I was struck by this quote from Heather Mac Donald:
The only touchstone that I can possibly imagine for deciding whether or not to adopt any particular belief is its truth, in this case: Does the evidence of human experience support the claim that we are attended to by a loving, personal God?
It reminded me of something I read in another atheist, Peter Medawar:
I do not believe- as much as I would like to do so- that God watches over the welfare of small children in the way that children need looking after (that is, as fond parents do, and pediatricians and good schoolteachers) I do not believe God does is because there is no reason to believe it.
I very much like the honesty shown in both quotations, but both ways they are conceiving the love of God are ridiculous, and and both ideas show what happens when a claim is cut off from its context.
Let’s face it, the claim that God is a loving father to the whole world is a Christian claim. Both authors above are therefore critiquing a Christian claim, but they sever it from its Christian basis and tie it to an interpretation that is downright silly. The Christian argument for the divine love is well known. Finish the following sentences: “God so loved the world that _____” or “Greater love hath no man than that ____” If you are Heather Mac Donald, you fill in the blank with “he attends on us”, if you are Medawar, you fill it in with “he looks after small children as a doting schoolteacher”. Having written in an obviously ridiculous answer they then- quite reasonably- call the answer ridiculous, and then (of course) see no evidence for it.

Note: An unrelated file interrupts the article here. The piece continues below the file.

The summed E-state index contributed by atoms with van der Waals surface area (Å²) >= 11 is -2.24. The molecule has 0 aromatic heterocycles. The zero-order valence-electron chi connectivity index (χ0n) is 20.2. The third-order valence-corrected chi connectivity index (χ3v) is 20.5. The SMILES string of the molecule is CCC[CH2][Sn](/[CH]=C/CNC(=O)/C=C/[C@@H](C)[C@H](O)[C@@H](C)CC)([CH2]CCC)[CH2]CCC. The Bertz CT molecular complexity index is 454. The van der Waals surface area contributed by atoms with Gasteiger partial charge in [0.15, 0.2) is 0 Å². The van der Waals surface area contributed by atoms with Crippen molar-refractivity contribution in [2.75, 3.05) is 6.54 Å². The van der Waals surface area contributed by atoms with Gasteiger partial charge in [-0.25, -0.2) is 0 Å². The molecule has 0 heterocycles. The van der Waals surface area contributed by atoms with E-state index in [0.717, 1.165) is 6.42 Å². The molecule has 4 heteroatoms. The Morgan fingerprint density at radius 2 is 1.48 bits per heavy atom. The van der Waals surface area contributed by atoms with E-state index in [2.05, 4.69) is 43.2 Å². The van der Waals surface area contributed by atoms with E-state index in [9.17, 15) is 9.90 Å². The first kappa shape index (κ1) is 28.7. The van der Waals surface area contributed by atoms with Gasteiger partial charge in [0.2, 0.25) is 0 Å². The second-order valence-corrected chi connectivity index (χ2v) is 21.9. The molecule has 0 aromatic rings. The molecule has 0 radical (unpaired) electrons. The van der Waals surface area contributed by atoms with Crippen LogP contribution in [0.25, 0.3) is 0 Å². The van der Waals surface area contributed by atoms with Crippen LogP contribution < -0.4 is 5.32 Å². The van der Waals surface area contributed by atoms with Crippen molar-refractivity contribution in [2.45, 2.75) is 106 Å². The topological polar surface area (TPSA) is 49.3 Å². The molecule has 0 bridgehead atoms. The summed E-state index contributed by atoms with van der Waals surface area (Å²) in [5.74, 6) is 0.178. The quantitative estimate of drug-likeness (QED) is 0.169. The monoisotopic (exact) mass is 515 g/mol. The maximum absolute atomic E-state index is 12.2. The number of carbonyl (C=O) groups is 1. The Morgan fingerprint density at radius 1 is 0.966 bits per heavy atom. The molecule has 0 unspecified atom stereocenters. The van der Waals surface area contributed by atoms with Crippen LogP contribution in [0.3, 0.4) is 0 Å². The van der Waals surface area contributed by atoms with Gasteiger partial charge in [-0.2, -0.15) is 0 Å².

The Christian claim for the fatherly love of God is based on faith. If it is by faith that we hold that God became man, then it is by faith that we hold that God became man to die out of love for us, in order that we might saved. Mac Donald and Medawar look around and say “where’s the loving God?” A Christian can only shrug “did you think we were kidding when we talked about the need for faith? Believe now, and you’ll understand more later.”
To be fair, Mac Donald and Medawar are probably mocking a corrupt and flabby Christianity that has ceased to believe, and is sleepwalking through claims about divine love, mumbling reasons it can no longer remember. It seems like a merely academic thing to deny the divinity of Christ, but little do we realize that we destroy the Christian claim about divine love by doing so.
We can come to understand something about the love of God from natural theology too, but in this science we can only understand man as a subordinate being, a sort of happy and willing minister to the divine purpose. We would love God as Lord, but not as Abba. But it is perhaps pointless to bring this up. It was not natural theology that brought the claim of a loving, fatherly God to all nations.